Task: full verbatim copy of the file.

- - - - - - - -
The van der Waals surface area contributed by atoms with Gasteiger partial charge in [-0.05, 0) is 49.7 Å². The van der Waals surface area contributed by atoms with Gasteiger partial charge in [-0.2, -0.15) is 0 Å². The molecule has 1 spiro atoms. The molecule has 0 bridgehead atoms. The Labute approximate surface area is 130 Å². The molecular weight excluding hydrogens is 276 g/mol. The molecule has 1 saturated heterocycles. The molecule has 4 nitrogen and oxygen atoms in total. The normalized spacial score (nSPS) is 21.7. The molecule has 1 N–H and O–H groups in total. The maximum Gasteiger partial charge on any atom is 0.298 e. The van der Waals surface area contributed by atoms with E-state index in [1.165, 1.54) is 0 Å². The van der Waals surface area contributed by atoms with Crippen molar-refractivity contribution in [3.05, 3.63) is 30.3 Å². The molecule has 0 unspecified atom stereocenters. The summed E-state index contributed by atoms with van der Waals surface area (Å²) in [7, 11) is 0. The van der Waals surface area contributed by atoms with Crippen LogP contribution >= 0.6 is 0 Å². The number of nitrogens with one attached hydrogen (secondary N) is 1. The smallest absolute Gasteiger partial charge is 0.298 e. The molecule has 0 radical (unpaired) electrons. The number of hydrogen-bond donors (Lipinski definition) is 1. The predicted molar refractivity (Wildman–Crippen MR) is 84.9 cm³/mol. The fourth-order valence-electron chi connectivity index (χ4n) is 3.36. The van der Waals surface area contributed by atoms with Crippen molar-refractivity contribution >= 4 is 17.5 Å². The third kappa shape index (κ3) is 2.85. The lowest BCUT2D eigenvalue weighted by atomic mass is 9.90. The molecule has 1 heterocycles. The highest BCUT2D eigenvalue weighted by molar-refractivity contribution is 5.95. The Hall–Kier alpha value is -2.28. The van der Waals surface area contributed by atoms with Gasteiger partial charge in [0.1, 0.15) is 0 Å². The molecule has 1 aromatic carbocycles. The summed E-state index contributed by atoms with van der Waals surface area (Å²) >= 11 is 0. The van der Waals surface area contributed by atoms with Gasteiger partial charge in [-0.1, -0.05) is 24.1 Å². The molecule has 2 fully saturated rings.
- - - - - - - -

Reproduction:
The van der Waals surface area contributed by atoms with Gasteiger partial charge in [-0.05, 0) is 49.7 Å². The van der Waals surface area contributed by atoms with Gasteiger partial charge in [-0.2, -0.15) is 0 Å². The molecule has 1 spiro atoms. The molecule has 0 bridgehead atoms. The Labute approximate surface area is 130 Å². The molecular weight excluding hydrogens is 276 g/mol. The molecule has 1 saturated heterocycles. The molecule has 4 nitrogen and oxygen atoms in total. The normalized spacial score (nSPS) is 21.7. The molecule has 1 N–H and O–H groups in total. The maximum Gasteiger partial charge on any atom is 0.298 e. The van der Waals surface area contributed by atoms with E-state index in [1.165, 1.54) is 0 Å². The van der Waals surface area contributed by atoms with Crippen molar-refractivity contribution in [3.05, 3.63) is 30.3 Å². The molecule has 0 unspecified atom stereocenters. The summed E-state index contributed by atoms with van der Waals surface area (Å²) in [7, 11) is 0. The van der Waals surface area contributed by atoms with Crippen LogP contribution >= 0.6 is 0 Å². The number of nitrogens with one attached hydrogen (secondary N) is 1. The smallest absolute Gasteiger partial charge is 0.298 e. The molecule has 0 radical (unpaired) electrons. The number of hydrogen-bond donors (Lipinski definition) is 1. The predicted molar refractivity (Wildman–Crippen MR) is 84.9 cm³/mol. The fourth-order valence-electron chi connectivity index (χ4n) is 3.36. The van der Waals surface area contributed by atoms with Crippen molar-refractivity contribution >= 4 is 17.5 Å². The third kappa shape index (κ3) is 2.85. The lowest BCUT2D eigenvalue weighted by atomic mass is 9.90. The molecule has 1 heterocycles. The highest BCUT2D eigenvalue weighted by molar-refractivity contribution is 5.95. The Hall–Kier alpha value is -2.28. The van der Waals surface area contributed by atoms with Gasteiger partial charge in [0.1, 0.15) is 0 Å². The molecule has 1 aromatic carbocycles. The summed E-state index contributed by atoms with van der Waals surface area (Å²) >= 11 is 0. The van der Waals surface area contributed by atoms with Gasteiger partial charge in [-0.1, -0.05) is 24.1 Å². The molecule has 2 fully saturated rings.